Optimising Paginated Queries - Advise on best methodoloy

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Sky

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Aug 12, 2015, 6:43:10 AM8/12/15
to OrientDB
Hey

So I've spent around 10hrs now looking at various ways to model and query something that I can do easily in an RDMS and have yet to find a solution that feels right using OrientDB though I know it must exist!

The scenario:

A user can watch / love / own a movie. When browsing movies, it should show what actions they have applied, and the total counts of each action for all users.

Use Edge per action (the first attempt) with a updatedAt:dateTime property
1) User (V) -> likes[updatedAt:dateTime] (E) -> Film (V) 
or User (V) -> owns[updatedAt:dateTime] (E) -> Film (V)
or User (V) -> watched[updatedAt:dateTime] (E) -> Film (V)

Use a single Edge with action properties
2) User (V) -> actioned[loved:dateTime, watched:dateTime, owns:dateTime, updatedAt:dateTime] (E) -> Film (V)

User a join table (RDBMS design)
3) User (V) <-> FilmAction (V) <->  Film (V)

I got far with 1, then found it hard to order the films by the last actioned as each edge has it's own updatedAt property and seems to slow on ordering.

With 2, that was resolved, but became very slow when ordering by films which are most loved / owns or watched etc as it has to look at the properties of every edge

3 I've not done yet in OrientDB but had it working fine in PostGres using 2 queries - one to get the films, then another IN clause to get the actions for that film for the logged in user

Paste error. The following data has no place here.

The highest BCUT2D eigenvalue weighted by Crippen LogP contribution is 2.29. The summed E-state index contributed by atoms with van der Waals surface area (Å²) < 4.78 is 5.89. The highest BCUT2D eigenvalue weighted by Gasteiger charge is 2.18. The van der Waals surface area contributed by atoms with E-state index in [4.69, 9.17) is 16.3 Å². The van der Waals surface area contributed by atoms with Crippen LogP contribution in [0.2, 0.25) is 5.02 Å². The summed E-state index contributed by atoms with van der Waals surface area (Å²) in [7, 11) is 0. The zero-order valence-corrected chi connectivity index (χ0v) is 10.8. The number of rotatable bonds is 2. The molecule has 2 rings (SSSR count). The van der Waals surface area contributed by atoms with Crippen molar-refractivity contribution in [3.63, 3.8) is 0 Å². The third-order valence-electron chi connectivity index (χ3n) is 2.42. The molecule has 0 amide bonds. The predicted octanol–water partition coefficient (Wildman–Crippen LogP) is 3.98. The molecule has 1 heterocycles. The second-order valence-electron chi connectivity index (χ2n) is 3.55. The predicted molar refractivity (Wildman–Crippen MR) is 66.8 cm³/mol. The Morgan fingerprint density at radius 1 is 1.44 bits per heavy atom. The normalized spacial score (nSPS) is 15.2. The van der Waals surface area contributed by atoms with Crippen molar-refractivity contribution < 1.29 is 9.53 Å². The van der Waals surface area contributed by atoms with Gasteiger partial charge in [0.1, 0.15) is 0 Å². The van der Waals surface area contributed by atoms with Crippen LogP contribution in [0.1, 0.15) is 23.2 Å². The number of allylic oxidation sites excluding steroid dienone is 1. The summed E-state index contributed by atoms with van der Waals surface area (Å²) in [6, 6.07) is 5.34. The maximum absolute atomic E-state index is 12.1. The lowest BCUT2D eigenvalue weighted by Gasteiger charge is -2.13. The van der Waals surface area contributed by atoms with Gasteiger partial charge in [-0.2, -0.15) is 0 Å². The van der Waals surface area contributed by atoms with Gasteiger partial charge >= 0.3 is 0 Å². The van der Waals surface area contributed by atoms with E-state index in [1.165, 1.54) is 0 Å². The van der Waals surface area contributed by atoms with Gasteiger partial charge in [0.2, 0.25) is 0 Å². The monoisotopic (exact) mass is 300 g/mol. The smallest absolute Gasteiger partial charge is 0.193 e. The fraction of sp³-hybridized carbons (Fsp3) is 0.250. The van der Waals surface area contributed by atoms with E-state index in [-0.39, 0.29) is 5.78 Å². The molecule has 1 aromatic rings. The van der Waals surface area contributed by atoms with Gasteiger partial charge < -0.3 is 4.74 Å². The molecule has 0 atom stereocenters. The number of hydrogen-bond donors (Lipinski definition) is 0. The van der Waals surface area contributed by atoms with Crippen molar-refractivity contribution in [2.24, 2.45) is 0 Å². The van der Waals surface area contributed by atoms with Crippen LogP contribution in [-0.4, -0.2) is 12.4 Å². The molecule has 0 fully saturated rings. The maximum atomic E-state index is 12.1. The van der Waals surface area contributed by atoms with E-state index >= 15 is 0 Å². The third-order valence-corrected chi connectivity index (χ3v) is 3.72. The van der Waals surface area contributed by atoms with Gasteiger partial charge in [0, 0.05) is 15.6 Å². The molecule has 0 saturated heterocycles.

With design 1, which I feel is the most suitable, I find it very fast  (< 0.1s) for something like this:

select @rid,  in_watched.size(), in_owns.size(), in_loved.size(), title, inE('watched','loved','owns')[out=#12:25903].@class.asList() 
from film

Which gives me the counts and the actions of the relevant user if they exist

However, as soon as I add an order clause, e.g. 

select @rid,  in_watched.size(), in_owns.size(), in_loved.size(), title, inE('watched','loved','owns')[out=#12:25903].@class.asList() 
from film
order by in_watched.size()

query time drops to around 600-700ms which I'm not very happy with knowing I should be getting faster and the test data isn't massively populated

I've tried use LET $a = in_watched etc but doesn't help. Removing the query for the users actions, but keeping the ordering, it runs fast, <100ms so I am faced with one or the other right now

Any advice on the best way to model something like this would be great appreciated or how to optimise a query that gets the count of all the edges, as well as if that edge exists for a specific user.

Kindest Regards

Sky






SavioL

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Aug 12, 2015, 8:41:16 AM8/12/15
to OrientDB
Hi,
certainly a way to increase performance is to index the fields on which you make the query (i do not know maybe you've already done).
For stable which approach is better, I think the only way is to experiment and compare between them.

Regards,
Savio L.

Sky

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Aug 12, 2015, 9:03:00 AM8/12/15
to OrientDB
Hi Savio,

Thanks for the reply. I have indexes and unique keys on my edges like so:

edges: loved UK:in_out, IDX:out, IDX:updatedAt

It's really when I combine the order by e.g. order by in_watched.size() with the filter clause e.g. inE('watched','loved','owns')[out=#12:25903] does it drop my 500ms

Leaving either out, and it is incredibly fast. I agree, that an index could be the solution, as the explain shows: